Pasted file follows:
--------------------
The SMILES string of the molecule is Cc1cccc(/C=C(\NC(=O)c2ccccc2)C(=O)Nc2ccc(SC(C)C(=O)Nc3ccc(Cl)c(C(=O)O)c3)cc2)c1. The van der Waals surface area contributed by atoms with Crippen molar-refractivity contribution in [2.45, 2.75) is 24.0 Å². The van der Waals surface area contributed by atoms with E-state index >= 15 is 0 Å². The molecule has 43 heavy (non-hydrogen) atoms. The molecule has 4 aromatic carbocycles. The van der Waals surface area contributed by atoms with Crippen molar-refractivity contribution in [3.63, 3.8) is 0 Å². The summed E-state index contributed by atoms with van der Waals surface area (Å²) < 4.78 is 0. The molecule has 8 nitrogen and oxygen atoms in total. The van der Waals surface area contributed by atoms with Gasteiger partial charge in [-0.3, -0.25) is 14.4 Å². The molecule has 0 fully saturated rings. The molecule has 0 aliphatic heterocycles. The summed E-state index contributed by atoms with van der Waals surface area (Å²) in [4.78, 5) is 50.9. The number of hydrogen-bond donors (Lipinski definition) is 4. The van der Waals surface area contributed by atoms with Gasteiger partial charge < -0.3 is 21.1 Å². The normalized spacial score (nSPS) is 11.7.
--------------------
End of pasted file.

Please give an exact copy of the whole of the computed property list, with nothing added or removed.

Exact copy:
The SMILES string of the molecule is Cc1cccc(/C=C(\NC(=O)c2ccccc2)C(=O)Nc2ccc(SC(C)C(=O)Nc3ccc(Cl)c(C(=O)O)c3)cc2)c1. The van der Waals surface area contributed by atoms with Crippen molar-refractivity contribution in [2.45, 2.75) is 24.0 Å². The van der Waals surface area contributed by atoms with E-state index >= 15 is 0 Å². The molecule has 43 heavy (non-hydrogen) atoms. The molecule has 4 aromatic carbocycles. The van der Waals surface area contributed by atoms with Crippen molar-refractivity contribution in [3.63, 3.8) is 0 Å². The summed E-state index contributed by atoms with van der Waals surface area (Å²) < 4.78 is 0. The molecule has 8 nitrogen and oxygen atoms in total. The van der Waals surface area contributed by atoms with Gasteiger partial charge in [-0.3, -0.25) is 14.4 Å². The molecule has 0 fully saturated rings. The molecule has 0 aliphatic heterocycles. The summed E-state index contributed by atoms with van der Waals surface area (Å²) in [4.78, 5) is 50.9. The number of hydrogen-bond donors (Lipinski definition) is 4. The van der Waals surface area contributed by atoms with Gasteiger partial charge < -0.3 is 21.1 Å². The normalized spacial score (nSPS) is 11.7.